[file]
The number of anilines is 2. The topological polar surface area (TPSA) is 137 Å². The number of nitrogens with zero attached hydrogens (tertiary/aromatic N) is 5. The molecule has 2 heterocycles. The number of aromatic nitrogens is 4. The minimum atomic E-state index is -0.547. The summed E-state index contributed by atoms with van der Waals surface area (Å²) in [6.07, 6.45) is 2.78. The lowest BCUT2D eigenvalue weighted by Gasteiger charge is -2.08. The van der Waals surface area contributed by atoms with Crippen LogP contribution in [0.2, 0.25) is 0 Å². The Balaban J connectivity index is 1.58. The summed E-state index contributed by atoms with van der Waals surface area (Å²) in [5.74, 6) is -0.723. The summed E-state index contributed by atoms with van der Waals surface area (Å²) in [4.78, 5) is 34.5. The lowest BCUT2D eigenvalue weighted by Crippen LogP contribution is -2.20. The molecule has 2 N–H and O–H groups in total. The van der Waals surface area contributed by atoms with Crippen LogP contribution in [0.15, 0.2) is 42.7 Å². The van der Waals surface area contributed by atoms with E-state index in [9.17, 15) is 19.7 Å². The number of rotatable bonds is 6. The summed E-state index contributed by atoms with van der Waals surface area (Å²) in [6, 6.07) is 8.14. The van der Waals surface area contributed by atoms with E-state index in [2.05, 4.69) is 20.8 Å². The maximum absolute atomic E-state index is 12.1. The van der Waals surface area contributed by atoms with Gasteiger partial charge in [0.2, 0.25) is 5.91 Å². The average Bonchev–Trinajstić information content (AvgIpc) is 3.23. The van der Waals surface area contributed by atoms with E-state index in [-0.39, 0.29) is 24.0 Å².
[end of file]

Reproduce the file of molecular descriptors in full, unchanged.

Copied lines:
The number of anilines is 2. The topological polar surface area (TPSA) is 137 Å². The number of nitrogens with zero attached hydrogens (tertiary/aromatic N) is 5. The molecule has 2 heterocycles. The number of aromatic nitrogens is 4. The minimum atomic E-state index is -0.547. The summed E-state index contributed by atoms with van der Waals surface area (Å²) in [6.07, 6.45) is 2.78. The lowest BCUT2D eigenvalue weighted by Gasteiger charge is -2.08. The van der Waals surface area contributed by atoms with Crippen LogP contribution in [0.2, 0.25) is 0 Å². The Balaban J connectivity index is 1.58. The summed E-state index contributed by atoms with van der Waals surface area (Å²) in [5.74, 6) is -0.723. The summed E-state index contributed by atoms with van der Waals surface area (Å²) in [4.78, 5) is 34.5. The lowest BCUT2D eigenvalue weighted by Crippen LogP contribution is -2.20. The molecule has 2 N–H and O–H groups in total. The van der Waals surface area contributed by atoms with Crippen LogP contribution in [0.15, 0.2) is 42.7 Å². The van der Waals surface area contributed by atoms with E-state index in [9.17, 15) is 19.7 Å². The number of rotatable bonds is 6. The summed E-state index contributed by atoms with van der Waals surface area (Å²) in [6, 6.07) is 8.14. The van der Waals surface area contributed by atoms with E-state index in [2.05, 4.69) is 20.8 Å². The maximum absolute atomic E-state index is 12.1. The van der Waals surface area contributed by atoms with Gasteiger partial charge in [0.2, 0.25) is 5.91 Å². The average Bonchev–Trinajstić information content (AvgIpc) is 3.23. The van der Waals surface area contributed by atoms with E-state index in [-0.39, 0.29) is 24.0 Å².